The works of 19th-century French artist Léon Adolphe Belly thrum with life. His clever compositions and effusive palettes offered his contemporary audiences honest looks at life in the Middle East. As a result, he became celebrated in his time and cemented a reputation as one of the most renowned ‘orientalist’ artists.
Belly was the son of a military commander who died when he was a young boy, leaving him to be raised by his mother. It seems that artistic ability ran in Belly’s blood, for his mother was a miniature painter. Belly’s 19th-century biographer thinks it likely the mother would have encouraged Belly’s artistic predilections.
Whatever the case, it does seem that his artistic curiosity was too good to resist. Despite being accepted into the École Polytechnique, with its focus on the sciences and engineering, it was his time as a student at the studios of painters Constant Troyon (1810-1865) and François-Édouard Picot (1786-1868) that proved most influential.
It was possibly Troyon who introduced Belly to Théodore Rousseau (1812-1867). Both artists were part of the Barbizon School, a collective of artists based near the Forest of Fontainebleau. Naturalism was the key tenet of this group, and their surroundings became their first and foremost guide as they pioneered a move towards realistic and evocative depictions of nature.
Belly was undoubtedly influenced by this group, and by Troyon and Rousseau in particular, for as a young artist, he exhibited a number of these naturalistic, Barbizon works at the prestigious Paris Salon.
Lustrous greens swamp his canvases in confident brushstrokes, summoning up bushels of branches and unfolding leaves.
The Forest of Fontainebleau and other scenes of the French countryside, such as Normandy, are celebrated in a glorious naturalist fashion by Belly.
Indeed, throughout his life, Belly would often make trips around the French countryside to continue to capture these views.
However, amongst the dense offerings of the forests of France, there was another calling Belly could not ignore. In 1850, the young artist accompanied Louis Félicien de Saulcy (1807-1880) to the Middle East, travelling to Lebanon, Palestine, and the Dead Sea. Here, he would become enraptured by the scenes of nature and of everyday life set before him. Belly was resolved to pursue such subjects in his art.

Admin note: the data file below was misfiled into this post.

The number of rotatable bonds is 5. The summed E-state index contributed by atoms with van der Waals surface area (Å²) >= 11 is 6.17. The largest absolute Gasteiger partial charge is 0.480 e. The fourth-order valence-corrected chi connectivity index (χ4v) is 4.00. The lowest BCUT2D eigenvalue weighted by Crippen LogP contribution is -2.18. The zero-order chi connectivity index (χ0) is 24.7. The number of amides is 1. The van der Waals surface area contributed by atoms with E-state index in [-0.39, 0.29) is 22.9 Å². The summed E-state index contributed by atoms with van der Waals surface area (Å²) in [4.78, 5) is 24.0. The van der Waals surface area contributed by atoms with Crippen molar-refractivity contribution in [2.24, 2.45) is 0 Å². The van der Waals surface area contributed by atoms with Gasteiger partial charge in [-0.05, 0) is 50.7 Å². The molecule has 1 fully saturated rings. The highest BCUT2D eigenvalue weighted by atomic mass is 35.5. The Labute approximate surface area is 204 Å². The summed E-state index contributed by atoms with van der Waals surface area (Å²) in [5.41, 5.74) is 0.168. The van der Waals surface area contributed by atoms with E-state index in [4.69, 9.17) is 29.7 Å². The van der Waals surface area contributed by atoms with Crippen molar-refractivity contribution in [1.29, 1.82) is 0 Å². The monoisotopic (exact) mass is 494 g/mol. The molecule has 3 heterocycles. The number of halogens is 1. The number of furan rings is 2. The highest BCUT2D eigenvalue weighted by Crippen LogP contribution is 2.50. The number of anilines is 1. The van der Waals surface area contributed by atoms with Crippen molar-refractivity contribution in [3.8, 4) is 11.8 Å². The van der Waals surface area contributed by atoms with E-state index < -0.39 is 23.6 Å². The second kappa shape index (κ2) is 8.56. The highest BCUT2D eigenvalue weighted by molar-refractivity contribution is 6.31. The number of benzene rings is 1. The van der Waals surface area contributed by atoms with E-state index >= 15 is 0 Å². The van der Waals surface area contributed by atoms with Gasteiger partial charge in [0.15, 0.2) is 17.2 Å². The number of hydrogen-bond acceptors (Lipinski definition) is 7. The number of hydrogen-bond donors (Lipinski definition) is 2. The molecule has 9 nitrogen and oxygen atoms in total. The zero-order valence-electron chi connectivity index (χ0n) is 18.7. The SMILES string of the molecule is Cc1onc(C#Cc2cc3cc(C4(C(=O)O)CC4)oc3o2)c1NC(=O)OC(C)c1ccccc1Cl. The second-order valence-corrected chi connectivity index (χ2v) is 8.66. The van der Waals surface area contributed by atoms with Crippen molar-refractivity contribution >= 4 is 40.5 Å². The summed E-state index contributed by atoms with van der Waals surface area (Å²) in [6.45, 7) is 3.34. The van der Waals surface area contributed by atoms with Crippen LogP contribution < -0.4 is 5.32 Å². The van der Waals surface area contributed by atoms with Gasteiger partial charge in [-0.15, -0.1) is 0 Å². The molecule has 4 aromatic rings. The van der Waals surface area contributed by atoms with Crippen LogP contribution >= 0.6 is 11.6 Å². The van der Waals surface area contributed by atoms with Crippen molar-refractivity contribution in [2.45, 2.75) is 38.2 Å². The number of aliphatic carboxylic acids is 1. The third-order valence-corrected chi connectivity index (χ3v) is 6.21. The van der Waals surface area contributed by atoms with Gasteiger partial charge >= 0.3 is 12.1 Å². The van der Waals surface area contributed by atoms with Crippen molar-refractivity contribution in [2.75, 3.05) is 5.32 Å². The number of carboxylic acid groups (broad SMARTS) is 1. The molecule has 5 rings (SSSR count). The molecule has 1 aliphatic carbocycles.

Such an interest was part of a growing trend in ‘orientalist’ art. Since the invasion of Egypt by Napoleon in 1798, a Western presence had slowly seeped further into the East and cultivated a curiosity with different cultural and religious practices among the public. Such an influence seeped into art, which then became a key tool for communicating to people back home the differences between their lands.
It would be remiss not to mention that some depictions, particularly earlier works, were shaped by imperialism and prejudices. As the 19th century progressed, some works became depictions of fantasy more than of reality, perpetuating myths of life in the Middle East, some of which had negative connotations.
Whilst undoubtedly influenced by western ideas and conceptions, Belly’s works resonate with a strong realism and faithfulness to his subjects derived from his travels and experiences.
The naturalism taught by the Barbizon school is translated onto Middle Eastern landscapes.
Belly was praised for lending to his works a ‘luminously grey tonality,’ rather than an ‘ethnographic picturesqueness.’ Sand is dusty and dulled by the wan sunlight in a way that conjures up a sense of heat and haziness in the viewer. It is a much more effective and naturalist approach than a luminosity of colour leaning towards hyper-reality.